Last year, the most flats were built in 30 years

Construction of 44,992 flats started in the Czech Republic last year, roughly 10,000 more than a year earlier. According to the Czech Statistical Office, the last time more construction was created was in 1990, when the number exceeded 60,000 flats.

The last time construction was carried out at a similar pace as last year was between 2006 and 2008, but the number did not exceed 44 000 then. In 2015, for example, only 26 thousand new flats were built.

Last year, developers and construction companies started building over 21 thousand flats in family houses and more than 17 thousand in apartment buildings.

Thousands more flats started to be built by modifying existing buildings, statisticians confirmed in their yearbook. Interestingly, 1,676 apartments were also made in non-residential buildings. Office buildings, for example, are being converted into flats after processing the necessary permits.

However, not all the buildings were completed last year. The number of completed buildings was similar to the previous year—around 35,000.

The average size of an apartment in an apartment building was 51 square meters, while in a family house, it was 91 square meters. The size of flats has not changed significantly in recent years.

“Developers have reacted to the long-term high demand for new flats and houses with a delay due to bureaucratic obstacles to construction,” Petr Dufek, an analyst at Creditas, said.

He recalled that in recent years, flats have become sharply more expensive due to the mismatch between supply and demand on the market. However, the situation turned around this year when the Czech National Bank continued to raise the base interest rate to above six percent.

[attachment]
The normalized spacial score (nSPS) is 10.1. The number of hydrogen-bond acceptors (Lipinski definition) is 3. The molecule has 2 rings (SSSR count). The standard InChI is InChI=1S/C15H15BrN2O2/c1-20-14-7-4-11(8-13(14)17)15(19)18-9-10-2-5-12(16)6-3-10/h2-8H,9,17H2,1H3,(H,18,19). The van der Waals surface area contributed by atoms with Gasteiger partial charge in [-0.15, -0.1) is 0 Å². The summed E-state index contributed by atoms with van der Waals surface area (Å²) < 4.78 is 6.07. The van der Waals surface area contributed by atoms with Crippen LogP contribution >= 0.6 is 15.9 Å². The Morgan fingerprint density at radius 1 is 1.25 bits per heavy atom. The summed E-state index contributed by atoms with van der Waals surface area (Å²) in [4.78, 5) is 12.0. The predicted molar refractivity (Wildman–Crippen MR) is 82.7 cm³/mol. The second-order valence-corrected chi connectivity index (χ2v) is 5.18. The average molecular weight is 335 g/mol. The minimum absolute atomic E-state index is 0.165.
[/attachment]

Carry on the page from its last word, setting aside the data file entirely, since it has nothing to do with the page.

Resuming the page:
A downturn replaced the boom

“The pace of construction has declined significantly since June as developers have reassessed their plans at a time of expensive financing, declining availability of mortgages, and generally high uncertainties,” the economist pointed out.

He said residential construction is now going through a downturn, which will put a damper on the potential decline in new home prices. Dufek expects a more pronounced decrease in the price of older flats, especially those with high energy consumption.

“For new flats, developers may try to support sales with promotions in the form of free equipment offers, advantageous parking, and the like,” the economist believes.

The sales figures indicate the fact that demand has cooled significantly. According to Ekospol’s analysis, only 410 new apartments were sold in Prague in the third quarter of this year, which is 69 percent less than in the same period last year and the worst result in 15 years. According to other estimates, demand for new apartments in the Czech Republic has fallen by up to 80 percent year-on-year.

At the end of the year’s first half, 14,400 flats were under construction in the capital. This is 4,000 more than a year ago.

“Another 4,200 new flats are expected by the end of the year. The supply of new Prague flats will thus be the largest since 2017. Compared to the year’s second half, the offer prices in new buildings increased by only one percent to an average of CZK 124,887 per square meter excluding VAT,” summarised Blanka Vačkova from JLL.

“I believe that many of the newly constructed flats have already been reserved. After all, this is how it has always worked. Only individual developers know exactly how many remain unsold. In any case, some of the flats may go into the portfolios of rental properties, which are now experiencing a favorable period,” Dufek added.

Large developers are now postponing some ready apartment projects due to weaker demand or the high price of materials and work. “We are considering postponing some of the projects for a year or a year and a half,” Dušan Kunovský, head of developer Central Group, admitted at a November conference on the construction industry in Prague.